Abstract Lignocellulosic biomass is a renewable and abundant source that can be used as a replacement for fossil resources in the sustainable production of speciality chemicals and transportation fuels. Over the last several decades, it has been demonstrated that one of the most effective methodology is to converse the high concentration of oxygen functionalized biomass monomers (e.g., cellulose, hemicelluloses) through de-functionalization into levulinic acid (LA) that has low oxygen content, followed by catalytic transformation of LA into fuels and valuable chemicals. This strategy currently seems to be the logical and promising alternative for sustainable development in the context of economic and environmental considerations. Besides, LA has been identified as one of the most promising platform chemicals for the sustainable production of fuels and commodity chemicals. This review is an up-to-date progress of literatures available on the subject of speciality chemicals and fuels derived from biomass through LA platform. The mechanism and current technologies for the production of LA are reviewed and compared. The potential theoretical calculation methods such as ab initio methods and density functional theories to predict the reaction pathway was also commented. The various transformation methods started from LA to speciality chemicals and fuels are critically reviewed. Among the various products, γ-valerolactone, 2-methyltetrahydrofuran and levuinate esters have been identified as promising fuels. The commercial diphenolic acid and delta-aminolevulinic acid have been widely utilized in many areas. The potential applications as well as fuel properties of these products are also discussed.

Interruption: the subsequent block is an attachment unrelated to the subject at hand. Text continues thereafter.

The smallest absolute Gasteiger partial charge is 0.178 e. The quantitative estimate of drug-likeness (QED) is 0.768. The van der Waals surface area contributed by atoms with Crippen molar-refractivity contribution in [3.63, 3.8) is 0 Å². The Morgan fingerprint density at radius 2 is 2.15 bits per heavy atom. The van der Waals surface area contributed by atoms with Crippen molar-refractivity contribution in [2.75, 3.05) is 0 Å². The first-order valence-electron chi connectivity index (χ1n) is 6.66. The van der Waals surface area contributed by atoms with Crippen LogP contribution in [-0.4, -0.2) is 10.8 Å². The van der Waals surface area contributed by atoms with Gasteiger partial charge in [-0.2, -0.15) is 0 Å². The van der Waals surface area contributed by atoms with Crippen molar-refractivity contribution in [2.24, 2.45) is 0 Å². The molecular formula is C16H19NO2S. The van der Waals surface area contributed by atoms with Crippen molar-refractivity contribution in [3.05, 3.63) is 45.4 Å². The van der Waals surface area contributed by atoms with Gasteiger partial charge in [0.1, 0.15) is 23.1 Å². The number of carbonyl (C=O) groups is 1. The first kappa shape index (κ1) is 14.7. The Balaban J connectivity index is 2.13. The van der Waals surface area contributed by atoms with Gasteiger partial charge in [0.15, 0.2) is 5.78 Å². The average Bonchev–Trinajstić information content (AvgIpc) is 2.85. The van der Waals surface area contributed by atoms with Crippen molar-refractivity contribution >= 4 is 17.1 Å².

All Science Journal Classification (ASJC) codes
- Renewable Energy, Sustainability and the Environment
- Levulinic acid
- Speciality chemicals